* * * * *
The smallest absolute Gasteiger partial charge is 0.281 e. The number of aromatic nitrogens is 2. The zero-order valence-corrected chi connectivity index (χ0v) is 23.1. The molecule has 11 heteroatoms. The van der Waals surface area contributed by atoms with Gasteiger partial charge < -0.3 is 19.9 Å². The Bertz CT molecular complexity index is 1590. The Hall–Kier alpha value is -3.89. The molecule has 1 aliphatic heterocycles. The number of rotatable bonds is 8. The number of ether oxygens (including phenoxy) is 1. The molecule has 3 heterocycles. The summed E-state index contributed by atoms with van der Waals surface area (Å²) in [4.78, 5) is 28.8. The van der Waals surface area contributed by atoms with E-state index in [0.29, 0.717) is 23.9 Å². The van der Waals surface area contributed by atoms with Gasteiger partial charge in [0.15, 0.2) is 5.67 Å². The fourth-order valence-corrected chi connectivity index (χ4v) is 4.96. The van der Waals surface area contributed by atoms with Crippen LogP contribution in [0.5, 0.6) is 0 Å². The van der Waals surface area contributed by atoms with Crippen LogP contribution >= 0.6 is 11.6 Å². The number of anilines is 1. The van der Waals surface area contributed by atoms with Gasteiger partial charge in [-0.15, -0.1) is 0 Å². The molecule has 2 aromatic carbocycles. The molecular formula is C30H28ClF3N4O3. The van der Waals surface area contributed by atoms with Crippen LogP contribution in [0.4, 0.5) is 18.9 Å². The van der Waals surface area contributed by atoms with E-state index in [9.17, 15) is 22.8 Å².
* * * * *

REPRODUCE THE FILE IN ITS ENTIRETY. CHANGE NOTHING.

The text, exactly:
The smallest absolute Gasteiger partial charge is 0.281 e. The number of aromatic nitrogens is 2. The zero-order valence-corrected chi connectivity index (χ0v) is 23.1. The molecule has 11 heteroatoms. The van der Waals surface area contributed by atoms with Gasteiger partial charge < -0.3 is 19.9 Å². The Bertz CT molecular complexity index is 1590. The Hall–Kier alpha value is -3.89. The molecule has 1 aliphatic heterocycles. The number of rotatable bonds is 8. The number of ether oxygens (including phenoxy) is 1. The molecule has 3 heterocycles. The summed E-state index contributed by atoms with van der Waals surface area (Å²) in [4.78, 5) is 28.8. The van der Waals surface area contributed by atoms with E-state index in [0.29, 0.717) is 23.9 Å². The van der Waals surface area contributed by atoms with Gasteiger partial charge in [0.15, 0.2) is 5.67 Å². The fourth-order valence-corrected chi connectivity index (χ4v) is 4.96. The van der Waals surface area contributed by atoms with Crippen LogP contribution in [0.5, 0.6) is 0 Å². The van der Waals surface area contributed by atoms with Crippen LogP contribution >= 0.6 is 11.6 Å². The number of anilines is 1. The van der Waals surface area contributed by atoms with Gasteiger partial charge in [-0.15, -0.1) is 0 Å². The molecule has 2 aromatic carbocycles. The molecular formula is C30H28ClF3N4O3. The van der Waals surface area contributed by atoms with Crippen LogP contribution in [0.4, 0.5) is 18.9 Å². The van der Waals surface area contributed by atoms with E-state index in [9.17, 15) is 22.8 Å².